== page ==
Stress is an inevitable part of our lives, and it is especially true when it comes to work. In the workplace, stress can come from many sources, such as high workloads, tight deadlines, difficult coworkers, or personal issues. Unfortunately, stress can also contribute to human error at work. In this blog post, we will explore how stress contributes to human error and cybersecurity risks and what you can do to mitigate this problem.
Stress and Cognitive Functioning
When we experience stress, our brain releases cortisol, a hormone that triggers the “fight or flight” response. This response is useful in situations that require quick action, such as running from danger. However, it is not helpful in situations that require complex cognitive processing, such as decision-making or problem-solving.
Research has shown that chronic stress can impair our cognitive functioning, including memory, attention, and problem-solving abilities. This impairment can lead to mistakes, errors, and poor decision-making.
Human error is one of the leading causes of data breaches caused by clicking on malicious links, sending work emails to the wrong individual, or to the wrong external party. Hackers prey on this vulnerability.
Stress and Attentional Tunneling
One of the most significant effects of stress on cognitive functioning is attentional tunneling. When we experience stress, our attention narrows, and we become hyper-focused on the source of stress. This hyper-focus can lead to a neglect of other important information, such as instructions, safety procedures, or warnings.
In a workplace setting, attentional tunneling can be particularly dangerous, especially when it comes to cybersecurity practices. A stressed-out employee may not notice the malicious email address of a sender, portraying to be their manager, requesting confidential information to be disclosed. Thus, inadvertently providing sensitive information to the cybercriminal.
Stress and Decision-making
Stress can also impair our decision-making abilities. Under stress, we tend to rely on heuristics or mental shortcuts to make decisions quickly. While heuristics can be helpful in some situations, they can also lead to errors and biases.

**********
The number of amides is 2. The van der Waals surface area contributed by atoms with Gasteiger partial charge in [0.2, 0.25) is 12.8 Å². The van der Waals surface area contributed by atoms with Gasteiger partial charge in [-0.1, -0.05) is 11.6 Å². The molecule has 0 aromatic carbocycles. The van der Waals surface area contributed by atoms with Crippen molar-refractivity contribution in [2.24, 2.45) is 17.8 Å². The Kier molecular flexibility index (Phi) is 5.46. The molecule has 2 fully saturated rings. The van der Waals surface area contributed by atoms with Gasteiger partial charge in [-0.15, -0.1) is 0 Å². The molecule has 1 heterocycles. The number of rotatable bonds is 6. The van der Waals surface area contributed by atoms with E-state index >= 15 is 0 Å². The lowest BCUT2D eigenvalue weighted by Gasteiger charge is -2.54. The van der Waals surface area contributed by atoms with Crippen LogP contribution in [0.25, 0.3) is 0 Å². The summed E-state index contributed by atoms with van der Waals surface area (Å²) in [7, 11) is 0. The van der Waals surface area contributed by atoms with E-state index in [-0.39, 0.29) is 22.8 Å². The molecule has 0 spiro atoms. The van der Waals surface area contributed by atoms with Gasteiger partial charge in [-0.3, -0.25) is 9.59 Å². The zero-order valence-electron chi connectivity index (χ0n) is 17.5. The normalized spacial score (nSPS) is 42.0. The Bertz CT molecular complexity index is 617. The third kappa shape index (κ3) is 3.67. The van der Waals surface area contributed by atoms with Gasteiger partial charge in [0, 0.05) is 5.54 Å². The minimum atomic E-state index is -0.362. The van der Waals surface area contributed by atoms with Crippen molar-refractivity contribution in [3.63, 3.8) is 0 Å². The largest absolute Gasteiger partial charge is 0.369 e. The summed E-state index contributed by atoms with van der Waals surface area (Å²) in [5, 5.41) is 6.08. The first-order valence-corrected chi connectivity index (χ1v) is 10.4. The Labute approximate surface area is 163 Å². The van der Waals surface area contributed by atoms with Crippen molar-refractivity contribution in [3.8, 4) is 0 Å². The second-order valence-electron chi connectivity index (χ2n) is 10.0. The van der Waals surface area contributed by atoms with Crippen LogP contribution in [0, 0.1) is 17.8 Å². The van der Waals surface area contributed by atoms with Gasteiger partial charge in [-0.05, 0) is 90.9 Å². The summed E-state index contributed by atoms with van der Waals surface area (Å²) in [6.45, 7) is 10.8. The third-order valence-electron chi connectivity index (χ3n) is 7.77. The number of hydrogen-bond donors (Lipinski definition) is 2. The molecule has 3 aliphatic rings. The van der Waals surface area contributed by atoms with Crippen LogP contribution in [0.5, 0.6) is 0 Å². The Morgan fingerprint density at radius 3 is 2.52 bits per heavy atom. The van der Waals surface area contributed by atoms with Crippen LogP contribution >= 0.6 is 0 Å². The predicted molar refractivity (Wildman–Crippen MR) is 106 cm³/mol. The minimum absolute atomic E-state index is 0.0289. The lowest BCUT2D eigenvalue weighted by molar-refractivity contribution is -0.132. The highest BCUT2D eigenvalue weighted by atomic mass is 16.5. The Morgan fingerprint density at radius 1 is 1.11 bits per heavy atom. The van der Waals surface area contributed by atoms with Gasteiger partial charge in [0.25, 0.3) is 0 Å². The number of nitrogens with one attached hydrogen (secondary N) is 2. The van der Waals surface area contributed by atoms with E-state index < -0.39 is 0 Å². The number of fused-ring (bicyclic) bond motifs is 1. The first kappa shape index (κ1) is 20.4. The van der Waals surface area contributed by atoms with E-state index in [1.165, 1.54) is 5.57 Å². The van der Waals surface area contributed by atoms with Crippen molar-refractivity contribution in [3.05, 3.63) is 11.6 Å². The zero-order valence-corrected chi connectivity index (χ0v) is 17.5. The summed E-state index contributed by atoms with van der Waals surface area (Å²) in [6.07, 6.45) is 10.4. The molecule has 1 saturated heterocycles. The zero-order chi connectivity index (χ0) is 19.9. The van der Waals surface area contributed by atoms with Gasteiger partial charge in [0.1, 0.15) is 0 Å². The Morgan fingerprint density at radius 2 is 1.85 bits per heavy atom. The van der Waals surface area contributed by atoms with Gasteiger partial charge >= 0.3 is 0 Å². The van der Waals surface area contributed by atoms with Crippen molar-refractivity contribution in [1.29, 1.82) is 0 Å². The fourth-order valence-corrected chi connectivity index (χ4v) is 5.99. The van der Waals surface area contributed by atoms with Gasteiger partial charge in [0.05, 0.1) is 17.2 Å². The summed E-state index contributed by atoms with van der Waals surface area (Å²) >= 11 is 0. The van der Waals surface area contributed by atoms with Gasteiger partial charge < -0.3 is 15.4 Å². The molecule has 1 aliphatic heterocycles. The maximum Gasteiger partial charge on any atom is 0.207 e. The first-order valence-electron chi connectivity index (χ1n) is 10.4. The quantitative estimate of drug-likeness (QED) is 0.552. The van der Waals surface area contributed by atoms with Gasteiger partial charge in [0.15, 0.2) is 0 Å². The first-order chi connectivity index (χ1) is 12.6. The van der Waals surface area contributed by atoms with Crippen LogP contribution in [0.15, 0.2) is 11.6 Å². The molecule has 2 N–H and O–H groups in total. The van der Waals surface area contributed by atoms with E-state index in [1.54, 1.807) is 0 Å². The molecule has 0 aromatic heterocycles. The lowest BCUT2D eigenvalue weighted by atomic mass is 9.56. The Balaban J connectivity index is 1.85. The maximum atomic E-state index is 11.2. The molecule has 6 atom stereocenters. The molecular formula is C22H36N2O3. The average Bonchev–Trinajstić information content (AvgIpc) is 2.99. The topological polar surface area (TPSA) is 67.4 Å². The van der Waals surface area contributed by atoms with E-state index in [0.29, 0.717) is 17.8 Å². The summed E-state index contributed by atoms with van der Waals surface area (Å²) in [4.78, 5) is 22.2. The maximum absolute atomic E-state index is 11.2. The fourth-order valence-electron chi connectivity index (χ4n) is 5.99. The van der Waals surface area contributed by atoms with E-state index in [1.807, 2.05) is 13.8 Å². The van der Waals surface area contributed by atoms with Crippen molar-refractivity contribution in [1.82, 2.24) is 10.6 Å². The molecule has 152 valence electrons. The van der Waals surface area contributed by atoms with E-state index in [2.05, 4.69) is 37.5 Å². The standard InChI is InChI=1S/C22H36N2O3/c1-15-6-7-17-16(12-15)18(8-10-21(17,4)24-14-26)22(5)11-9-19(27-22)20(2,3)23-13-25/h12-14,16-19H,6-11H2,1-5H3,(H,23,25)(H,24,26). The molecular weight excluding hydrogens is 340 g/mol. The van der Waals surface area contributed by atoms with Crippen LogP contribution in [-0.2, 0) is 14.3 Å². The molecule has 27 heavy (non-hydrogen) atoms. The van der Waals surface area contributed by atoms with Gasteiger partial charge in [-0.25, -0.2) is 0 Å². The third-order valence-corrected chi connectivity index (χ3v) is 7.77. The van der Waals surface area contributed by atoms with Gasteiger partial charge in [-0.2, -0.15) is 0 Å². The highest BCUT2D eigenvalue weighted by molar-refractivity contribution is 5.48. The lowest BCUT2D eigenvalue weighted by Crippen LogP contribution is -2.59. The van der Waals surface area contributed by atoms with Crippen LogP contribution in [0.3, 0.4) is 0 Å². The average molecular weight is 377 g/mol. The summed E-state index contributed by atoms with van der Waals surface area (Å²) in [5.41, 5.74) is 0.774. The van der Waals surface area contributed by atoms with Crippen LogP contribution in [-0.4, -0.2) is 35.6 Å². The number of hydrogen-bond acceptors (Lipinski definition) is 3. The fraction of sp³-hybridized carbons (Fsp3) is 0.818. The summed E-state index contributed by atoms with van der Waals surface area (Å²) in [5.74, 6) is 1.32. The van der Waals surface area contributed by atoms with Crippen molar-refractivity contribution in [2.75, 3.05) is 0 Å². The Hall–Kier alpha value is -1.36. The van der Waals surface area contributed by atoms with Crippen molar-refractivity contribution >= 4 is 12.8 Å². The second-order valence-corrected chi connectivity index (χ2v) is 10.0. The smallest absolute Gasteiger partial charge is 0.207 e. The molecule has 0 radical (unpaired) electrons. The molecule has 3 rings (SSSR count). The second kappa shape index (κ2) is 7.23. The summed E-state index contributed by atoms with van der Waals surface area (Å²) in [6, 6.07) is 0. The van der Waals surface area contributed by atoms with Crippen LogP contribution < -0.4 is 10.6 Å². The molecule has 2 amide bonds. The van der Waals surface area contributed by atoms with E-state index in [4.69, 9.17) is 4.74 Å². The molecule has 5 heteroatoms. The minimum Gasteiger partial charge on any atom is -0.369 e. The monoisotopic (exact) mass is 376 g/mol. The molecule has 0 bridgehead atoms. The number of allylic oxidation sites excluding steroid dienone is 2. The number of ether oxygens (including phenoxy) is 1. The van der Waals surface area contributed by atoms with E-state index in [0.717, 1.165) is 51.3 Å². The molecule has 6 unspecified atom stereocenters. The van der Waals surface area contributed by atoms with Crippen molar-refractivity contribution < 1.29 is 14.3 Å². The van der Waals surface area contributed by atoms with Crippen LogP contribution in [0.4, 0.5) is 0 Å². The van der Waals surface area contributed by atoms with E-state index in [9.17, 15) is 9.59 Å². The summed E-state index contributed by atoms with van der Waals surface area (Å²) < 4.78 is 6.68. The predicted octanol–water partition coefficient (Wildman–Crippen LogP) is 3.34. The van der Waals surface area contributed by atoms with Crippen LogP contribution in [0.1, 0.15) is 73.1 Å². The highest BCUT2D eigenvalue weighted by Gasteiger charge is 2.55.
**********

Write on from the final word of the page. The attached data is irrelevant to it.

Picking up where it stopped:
For example, a stressed-out manager might make a hasty decision based on incomplete information, or a stressed-out worker might skip security procedures to save time.
Mitigating the Impact of Stress on Human Error
There are a few steps that you can take to help mitigate the impact of stress on human-error.
- Create a Pre-Work Ritual that doesn’t leave room for the scrambling to get out the door, or gulping down coffee in lieu of a healthy breakfast. Starting your day off on the right foot will allow you to walk into work calmly, and not stressed.
- Get Clear Expectation for Your Day – Having clear and realistic expectations for your workday is necessary not only to help mitigate stress, but also to be successful at your job overall.
- Avoid or Reduce Conflict – Interpersonal conflict can wear you down quickly, emotionally and physically, and create a work environment that you do not want to be part of.
- Be Organized – When organized, it is less stressful if you find yourself in a rush. Also being organized means there will be less clutter, allowing you to operate smoothly.
- Create Your Comfort Zone – Your work zone should be a place of comfort for you; from your desk layout to your chair position.
- Stop Multitasking, Start Chunking – Multitasking is a great skill to master, however, it is not beneficial in all situations. ‘Chunking’ is a time management strategy that allows you to schedule chunks of time to focus on a specific task while minimizing interruptions.
- Exercise: Talk a walk at lunch. Not only is it physically beneficial to get up and move around, but emotional as well. Getting some steps in with fresh air helps blow off steam and clear your mind.
- Be Your Own Cheerleader – Remembering to congratulate yourself for your hard work and efforts allows you to loosen the reins of perfectionism.
- Jam Out On The Way Home – Listen to a song that you find relaxing not only caps off your work day on a good note, but also eases you into your evening.
Stress is a significant contributor to human error at work. By understanding the effects of stress on cognitive functioning, attention, and decision-making, employees can take steps to mitigate its impact. By providing taking control of the day, employees can reduce the risk of human error caused by stress and lessen the risk of a cyberattack.